2 min read

Crypto Wallets: Where to Store Your Bitcoin

We review the various crypto wallets available to users.
Crypto Wallets: Where to Store Your Bitcoin

A key tenant to holding digital assets is having a proper level of security. Unfortunately, many beginner users store their tokens on the exchanges they bought them on, such as services like Coinbase. Keeping them on exchanges increases the chance of centralized cyberattacks, or losing your assets if the exchange company gets shut down or if your account lacks security measures such as two-factor authentication. Always remember, “not your keys, not your coin.”

Cryptocurrency wallets are one of the most actively developed applications in the space. Each wallet can store assets such as Bitcoin and Ethereum, but each also have their own level of security and complexity. Let’s review some of the options:

Desktop Wallet

Desktop wallets were one of the first iterations of software that allowed users to manage their own cryptocurrencies and private keys. While they were easy to access by operating on a Windows or Mac operating system, they weren’t very secure.

Web Wallet

Web wallets can be accessed via a web browser, similar to services like GMAIL or Facebook. The user’s wallet is stored on a third party server. While some web wallets are structured in a way where the user’s keys are stored locally on the user’s device, most have wallet access stored on third party servers.

Mobile Wallet

Mobile wallets are a good option for beginners. They are secured locally on your mobile device, establishing your own private key that not even the mobile wallet company can have access to.

Hardware wallets

Hardware wallets are specialized hardware devices that connect to your computer to store or send bitcoin transactions. Although the wallets interact with either a web browser or desktop application, the bitcoin operation themselves occur on the hardware itself - making hardware wallets very secure.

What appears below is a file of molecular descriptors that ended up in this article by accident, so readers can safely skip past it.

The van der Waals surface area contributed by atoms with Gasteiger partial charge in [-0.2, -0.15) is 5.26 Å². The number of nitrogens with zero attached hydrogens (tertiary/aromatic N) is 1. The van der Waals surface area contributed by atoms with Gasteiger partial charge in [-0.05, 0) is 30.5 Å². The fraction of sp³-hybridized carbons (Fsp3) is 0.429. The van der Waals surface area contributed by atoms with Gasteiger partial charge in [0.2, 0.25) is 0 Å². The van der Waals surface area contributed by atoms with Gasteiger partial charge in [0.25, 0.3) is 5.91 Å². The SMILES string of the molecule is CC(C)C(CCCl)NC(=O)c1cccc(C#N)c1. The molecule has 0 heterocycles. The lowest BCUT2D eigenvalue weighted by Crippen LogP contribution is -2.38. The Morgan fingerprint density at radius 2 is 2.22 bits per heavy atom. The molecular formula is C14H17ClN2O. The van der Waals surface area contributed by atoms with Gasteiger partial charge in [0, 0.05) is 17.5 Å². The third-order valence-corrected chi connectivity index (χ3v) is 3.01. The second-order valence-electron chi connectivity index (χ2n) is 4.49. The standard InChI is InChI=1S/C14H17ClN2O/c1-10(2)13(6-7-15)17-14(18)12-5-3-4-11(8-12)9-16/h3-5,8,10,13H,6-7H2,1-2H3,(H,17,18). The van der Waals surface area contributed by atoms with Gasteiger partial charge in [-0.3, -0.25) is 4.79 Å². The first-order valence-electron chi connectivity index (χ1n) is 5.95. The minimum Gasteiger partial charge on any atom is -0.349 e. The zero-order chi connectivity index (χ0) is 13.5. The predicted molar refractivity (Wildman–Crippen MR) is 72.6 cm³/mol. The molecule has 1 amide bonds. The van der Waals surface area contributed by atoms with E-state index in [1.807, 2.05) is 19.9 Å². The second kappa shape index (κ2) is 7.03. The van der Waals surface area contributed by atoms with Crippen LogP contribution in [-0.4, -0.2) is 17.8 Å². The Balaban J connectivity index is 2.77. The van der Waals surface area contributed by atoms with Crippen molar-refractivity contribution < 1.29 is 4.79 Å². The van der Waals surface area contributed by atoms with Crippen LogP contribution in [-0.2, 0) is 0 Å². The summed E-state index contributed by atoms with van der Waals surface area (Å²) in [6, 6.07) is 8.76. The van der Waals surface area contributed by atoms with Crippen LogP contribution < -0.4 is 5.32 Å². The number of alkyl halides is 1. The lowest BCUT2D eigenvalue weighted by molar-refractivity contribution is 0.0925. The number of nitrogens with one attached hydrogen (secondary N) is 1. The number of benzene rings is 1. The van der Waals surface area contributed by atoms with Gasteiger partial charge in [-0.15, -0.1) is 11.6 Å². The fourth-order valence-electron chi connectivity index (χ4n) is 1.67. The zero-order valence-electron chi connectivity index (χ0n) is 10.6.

Examples: Trezor, Ledger

Paper Wallet

Paper wallets are simply private keys of a digital asset that are physically printed onto paper or other materials. Although this is a low-tech method, it’s an incredibly secure method for long-term storage as long as the user properly keeps them safe in the physical space.


Multi-Sig, short for Multi-Signature, is a method of using multiple signing devices to control access to your bitcoin. For example, say you wanted to move bitcoin out of your wallet. You would have to confirm the transaction from not only your hardware wallet but also a wallet on your mobile phone. This allows you to protect yourself from a single point of failure happening. I'm still studying how the technicals work on doing that on your own, but there are services like Casa that set this up for you. While you will technically be using a third-party service, they still do not control your private keys.


Again, each option has various levels accessibility and security and it’s up to the user to determine which wallet option best fits their needs. As more adoption continues, there will be larger institutions that will offer custodial services for people that would prefer third-party storage rather than manage self-custody. Examine your risk factors, and continue to to research.

This article, along with all content and opinions from BTC Examiner, is for educational purposes only and is not financial advice. Please reach out to your independent financial advisor before making any investment.

This content is for information purposes only. It is not intended to be investment advice. Please seek a duly licensed professional for investment advice.